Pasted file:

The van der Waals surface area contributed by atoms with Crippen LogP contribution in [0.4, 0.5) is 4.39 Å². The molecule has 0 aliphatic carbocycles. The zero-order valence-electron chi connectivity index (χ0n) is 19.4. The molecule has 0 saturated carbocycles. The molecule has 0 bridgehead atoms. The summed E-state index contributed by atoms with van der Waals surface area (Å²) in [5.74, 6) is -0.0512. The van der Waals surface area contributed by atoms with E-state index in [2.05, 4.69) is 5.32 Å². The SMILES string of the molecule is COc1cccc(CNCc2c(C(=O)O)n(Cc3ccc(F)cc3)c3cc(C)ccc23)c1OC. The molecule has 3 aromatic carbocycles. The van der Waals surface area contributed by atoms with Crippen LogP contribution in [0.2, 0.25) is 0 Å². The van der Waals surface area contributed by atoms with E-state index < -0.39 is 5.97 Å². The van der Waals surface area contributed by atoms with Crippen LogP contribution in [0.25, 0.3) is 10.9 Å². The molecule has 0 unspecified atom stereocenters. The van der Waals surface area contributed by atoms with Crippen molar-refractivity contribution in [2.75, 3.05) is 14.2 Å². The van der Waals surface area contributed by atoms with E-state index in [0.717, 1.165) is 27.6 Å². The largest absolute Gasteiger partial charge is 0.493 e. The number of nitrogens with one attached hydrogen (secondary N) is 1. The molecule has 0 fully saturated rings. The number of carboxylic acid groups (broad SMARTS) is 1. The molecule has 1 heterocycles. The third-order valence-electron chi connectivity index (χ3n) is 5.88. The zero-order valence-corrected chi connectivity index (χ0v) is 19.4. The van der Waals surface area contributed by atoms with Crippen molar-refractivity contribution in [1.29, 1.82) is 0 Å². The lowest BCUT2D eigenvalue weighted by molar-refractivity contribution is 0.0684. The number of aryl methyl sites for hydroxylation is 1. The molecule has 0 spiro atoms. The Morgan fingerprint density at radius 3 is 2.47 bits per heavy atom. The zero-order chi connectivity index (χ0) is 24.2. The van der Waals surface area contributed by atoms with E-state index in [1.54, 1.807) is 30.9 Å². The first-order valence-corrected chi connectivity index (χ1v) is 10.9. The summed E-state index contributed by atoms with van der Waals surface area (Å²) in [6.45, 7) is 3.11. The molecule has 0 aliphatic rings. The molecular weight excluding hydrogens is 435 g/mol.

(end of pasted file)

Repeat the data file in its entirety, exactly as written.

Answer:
The van der Waals surface area contributed by atoms with Crippen LogP contribution in [0.4, 0.5) is 4.39 Å². The molecule has 0 aliphatic carbocycles. The zero-order valence-electron chi connectivity index (χ0n) is 19.4. The molecule has 0 saturated carbocycles. The molecule has 0 bridgehead atoms. The summed E-state index contributed by atoms with van der Waals surface area (Å²) in [5.74, 6) is -0.0512. The van der Waals surface area contributed by atoms with E-state index in [2.05, 4.69) is 5.32 Å². The SMILES string of the molecule is COc1cccc(CNCc2c(C(=O)O)n(Cc3ccc(F)cc3)c3cc(C)ccc23)c1OC. The molecule has 3 aromatic carbocycles. The van der Waals surface area contributed by atoms with Crippen LogP contribution in [0.2, 0.25) is 0 Å². The van der Waals surface area contributed by atoms with E-state index < -0.39 is 5.97 Å². The van der Waals surface area contributed by atoms with Crippen LogP contribution in [0.25, 0.3) is 10.9 Å². The molecule has 0 unspecified atom stereocenters. The van der Waals surface area contributed by atoms with Crippen molar-refractivity contribution in [2.75, 3.05) is 14.2 Å². The van der Waals surface area contributed by atoms with E-state index in [0.717, 1.165) is 27.6 Å². The largest absolute Gasteiger partial charge is 0.493 e. The number of nitrogens with one attached hydrogen (secondary N) is 1. The molecule has 0 fully saturated rings. The number of carboxylic acid groups (broad SMARTS) is 1. The molecule has 1 heterocycles. The third-order valence-electron chi connectivity index (χ3n) is 5.88. The zero-order valence-corrected chi connectivity index (χ0v) is 19.4. The van der Waals surface area contributed by atoms with Crippen molar-refractivity contribution in [1.29, 1.82) is 0 Å². The lowest BCUT2D eigenvalue weighted by molar-refractivity contribution is 0.0684. The number of aryl methyl sites for hydroxylation is 1. The molecule has 0 spiro atoms. The Morgan fingerprint density at radius 3 is 2.47 bits per heavy atom. The zero-order chi connectivity index (χ0) is 24.2. The van der Waals surface area contributed by atoms with E-state index in [1.54, 1.807) is 30.9 Å². The first-order valence-corrected chi connectivity index (χ1v) is 10.9. The summed E-state index contributed by atoms with van der Waals surface area (Å²) in [6.45, 7) is 3.11. The molecule has 0 aliphatic rings. The molecular weight excluding hydrogens is 435 g/mol.